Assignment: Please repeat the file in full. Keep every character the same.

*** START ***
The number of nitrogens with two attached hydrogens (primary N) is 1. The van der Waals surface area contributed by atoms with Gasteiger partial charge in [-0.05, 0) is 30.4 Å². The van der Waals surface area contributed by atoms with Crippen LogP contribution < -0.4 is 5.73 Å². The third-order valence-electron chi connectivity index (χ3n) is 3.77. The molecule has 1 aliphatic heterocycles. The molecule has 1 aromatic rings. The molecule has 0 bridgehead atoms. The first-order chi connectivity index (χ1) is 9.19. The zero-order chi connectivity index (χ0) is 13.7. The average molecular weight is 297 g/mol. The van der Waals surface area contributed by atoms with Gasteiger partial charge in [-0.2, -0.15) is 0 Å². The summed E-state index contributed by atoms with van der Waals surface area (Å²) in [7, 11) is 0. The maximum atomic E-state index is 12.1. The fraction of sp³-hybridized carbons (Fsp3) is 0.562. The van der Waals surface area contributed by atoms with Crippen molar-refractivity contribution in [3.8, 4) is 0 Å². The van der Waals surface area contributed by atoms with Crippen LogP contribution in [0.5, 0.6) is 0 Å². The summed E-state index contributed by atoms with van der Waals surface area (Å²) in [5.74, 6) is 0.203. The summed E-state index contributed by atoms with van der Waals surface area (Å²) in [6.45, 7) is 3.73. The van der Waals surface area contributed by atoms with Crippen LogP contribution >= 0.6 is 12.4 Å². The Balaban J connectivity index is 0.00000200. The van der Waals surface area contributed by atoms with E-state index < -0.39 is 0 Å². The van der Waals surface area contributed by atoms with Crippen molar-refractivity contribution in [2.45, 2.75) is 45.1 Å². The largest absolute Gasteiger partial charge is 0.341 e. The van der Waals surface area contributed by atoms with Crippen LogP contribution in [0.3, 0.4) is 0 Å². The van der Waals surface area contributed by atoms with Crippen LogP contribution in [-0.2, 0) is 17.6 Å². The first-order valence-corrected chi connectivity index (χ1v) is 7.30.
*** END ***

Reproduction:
The number of nitrogens with two attached hydrogens (primary N) is 1. The van der Waals surface area contributed by atoms with Gasteiger partial charge in [-0.05, 0) is 30.4 Å². The van der Waals surface area contributed by atoms with Crippen LogP contribution < -0.4 is 5.73 Å². The third-order valence-electron chi connectivity index (χ3n) is 3.77. The molecule has 1 aliphatic heterocycles. The molecule has 1 aromatic rings. The molecule has 0 bridgehead atoms. The first-order chi connectivity index (χ1) is 9.19. The zero-order chi connectivity index (χ0) is 13.7. The average molecular weight is 297 g/mol. The van der Waals surface area contributed by atoms with Gasteiger partial charge in [-0.2, -0.15) is 0 Å². The summed E-state index contributed by atoms with van der Waals surface area (Å²) in [7, 11) is 0. The maximum atomic E-state index is 12.1. The fraction of sp³-hybridized carbons (Fsp3) is 0.562. The van der Waals surface area contributed by atoms with Crippen molar-refractivity contribution in [3.8, 4) is 0 Å². The van der Waals surface area contributed by atoms with Crippen LogP contribution in [0.5, 0.6) is 0 Å². The summed E-state index contributed by atoms with van der Waals surface area (Å²) in [5.74, 6) is 0.203. The summed E-state index contributed by atoms with van der Waals surface area (Å²) in [6.45, 7) is 3.73. The van der Waals surface area contributed by atoms with Crippen LogP contribution >= 0.6 is 12.4 Å². The Balaban J connectivity index is 0.00000200. The van der Waals surface area contributed by atoms with E-state index < -0.39 is 0 Å². The van der Waals surface area contributed by atoms with Crippen molar-refractivity contribution in [2.45, 2.75) is 45.1 Å². The largest absolute Gasteiger partial charge is 0.341 e. The van der Waals surface area contributed by atoms with Crippen LogP contribution in [0.3, 0.4) is 0 Å². The van der Waals surface area contributed by atoms with Crippen LogP contribution in [-0.2, 0) is 17.6 Å². The first-order valence-corrected chi connectivity index (χ1v) is 7.30.